February 02, 2013

Profiling with Instruments.app

Profiling binaries is essential in any serious development process. Unfortunately not very many good profilers exist out there. I usually employ Valgrind to detect memory leaks and the front-end KCachegrind to inspect call stacks. But KCachegrind requires both X11 and KDE3 libs which I want to avoid. However, last week I discovered Instruments.app that comes with Xcode. It’s a great profiler with lots of different modes, like detecting memory leaks, tracking heap allocations, detection of “zombie” objects, time-based profiling, performance monitor counter (PMC) based sampling, event-based sampling, file activity, sudden termination analysis and much more. But Instruments.app is not good at finding uninitialized variables like Valgrind is among other things - so this is not a direct substitution!

The app is located here:

/Applications/Xcode.app/Contents/Applications/Instruments.app

Let’s write a little program with a memory leak that we want the program to detect for us.

Save the following code to a file named “memleak.cpp”:

#include <unistd.h>

int main(int argc, char **argv) {
  for (int i = 0; i < 10; i++) {
    char *test = new char[1024];
    sleep(1);
  }
  return 0;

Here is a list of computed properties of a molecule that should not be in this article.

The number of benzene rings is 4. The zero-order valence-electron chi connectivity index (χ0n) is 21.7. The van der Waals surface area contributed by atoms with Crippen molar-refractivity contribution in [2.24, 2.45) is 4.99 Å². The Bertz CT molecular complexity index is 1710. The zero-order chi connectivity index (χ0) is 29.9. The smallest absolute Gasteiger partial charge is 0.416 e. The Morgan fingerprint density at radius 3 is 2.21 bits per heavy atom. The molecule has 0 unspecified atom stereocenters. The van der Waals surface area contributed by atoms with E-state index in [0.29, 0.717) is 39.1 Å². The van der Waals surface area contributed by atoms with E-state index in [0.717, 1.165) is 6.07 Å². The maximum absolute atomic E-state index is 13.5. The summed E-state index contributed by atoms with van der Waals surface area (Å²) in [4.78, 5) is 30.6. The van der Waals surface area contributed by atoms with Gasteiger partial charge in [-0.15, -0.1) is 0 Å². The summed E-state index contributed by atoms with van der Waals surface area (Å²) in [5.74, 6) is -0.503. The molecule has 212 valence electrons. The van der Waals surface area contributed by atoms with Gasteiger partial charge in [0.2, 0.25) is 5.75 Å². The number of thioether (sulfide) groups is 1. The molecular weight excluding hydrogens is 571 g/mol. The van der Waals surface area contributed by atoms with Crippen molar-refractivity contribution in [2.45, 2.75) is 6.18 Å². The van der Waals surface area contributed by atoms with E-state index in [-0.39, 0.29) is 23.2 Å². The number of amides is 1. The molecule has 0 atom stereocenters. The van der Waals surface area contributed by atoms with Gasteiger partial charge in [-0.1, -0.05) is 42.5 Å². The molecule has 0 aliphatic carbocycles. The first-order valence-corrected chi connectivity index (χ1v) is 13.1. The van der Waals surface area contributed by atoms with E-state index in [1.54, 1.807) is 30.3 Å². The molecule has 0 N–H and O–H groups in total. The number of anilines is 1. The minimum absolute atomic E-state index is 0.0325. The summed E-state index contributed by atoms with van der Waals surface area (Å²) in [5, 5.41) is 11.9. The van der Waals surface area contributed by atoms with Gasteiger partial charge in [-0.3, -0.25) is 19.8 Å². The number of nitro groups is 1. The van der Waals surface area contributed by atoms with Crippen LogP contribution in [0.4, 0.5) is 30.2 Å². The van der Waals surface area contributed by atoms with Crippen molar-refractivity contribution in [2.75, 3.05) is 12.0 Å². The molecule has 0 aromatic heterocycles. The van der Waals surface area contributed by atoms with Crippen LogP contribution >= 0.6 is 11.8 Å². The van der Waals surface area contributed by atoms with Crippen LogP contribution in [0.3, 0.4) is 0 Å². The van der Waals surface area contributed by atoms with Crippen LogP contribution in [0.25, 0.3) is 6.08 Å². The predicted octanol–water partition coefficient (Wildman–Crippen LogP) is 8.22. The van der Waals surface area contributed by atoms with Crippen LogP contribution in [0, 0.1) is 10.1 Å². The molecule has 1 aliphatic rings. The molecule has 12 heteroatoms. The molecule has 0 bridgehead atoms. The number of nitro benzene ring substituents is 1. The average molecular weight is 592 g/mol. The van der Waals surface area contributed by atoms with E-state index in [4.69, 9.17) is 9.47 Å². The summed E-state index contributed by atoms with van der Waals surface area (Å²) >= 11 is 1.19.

}

Compile the program and run Instruments.app. When it starts select the “Leaks” template in the “Mac OS X” section and click “Choose”. A new window opens up showing two instruments; one for allocations and one for explicit memory leaks. Before one can record anything the program to profile has to be chosen in the “Choose Target” drop-down menu. Click “Record” and wait for the program to terminate (after 10 seconds) and you’ll have the following results:

Instruments.app showing memory leaks in memleak.cpp

Clicking the “Leaks” instrument you will see:

Instruments.app showing memory leaks in memleak.cpp

Just to show the difference try inserting delete[] test; after line 5 in the code, recompile and re-record the analysis. You’ll see the following:

Instruments.app showing no memory leaks in memleak.cpp

Sometimes it’s necessary and insightful to gaze upon the call stacks:

Instruments.app showing call stack in memleak.cppFurthermore, any system libraries and missing symbols can be hidden in the “Call Tree” sidebar for convenience. If the program was compiled with debugging symbols (use -g with GCC or Clang, for instance) the source code along with the machine code can be shown by double-clicking an entry:

Instruments.app showing machine code for memleak.cpp

In any case, I will try using this profiler more at work and see if I find more interesting features to share.

Posted with : Profiling, C++, Xcode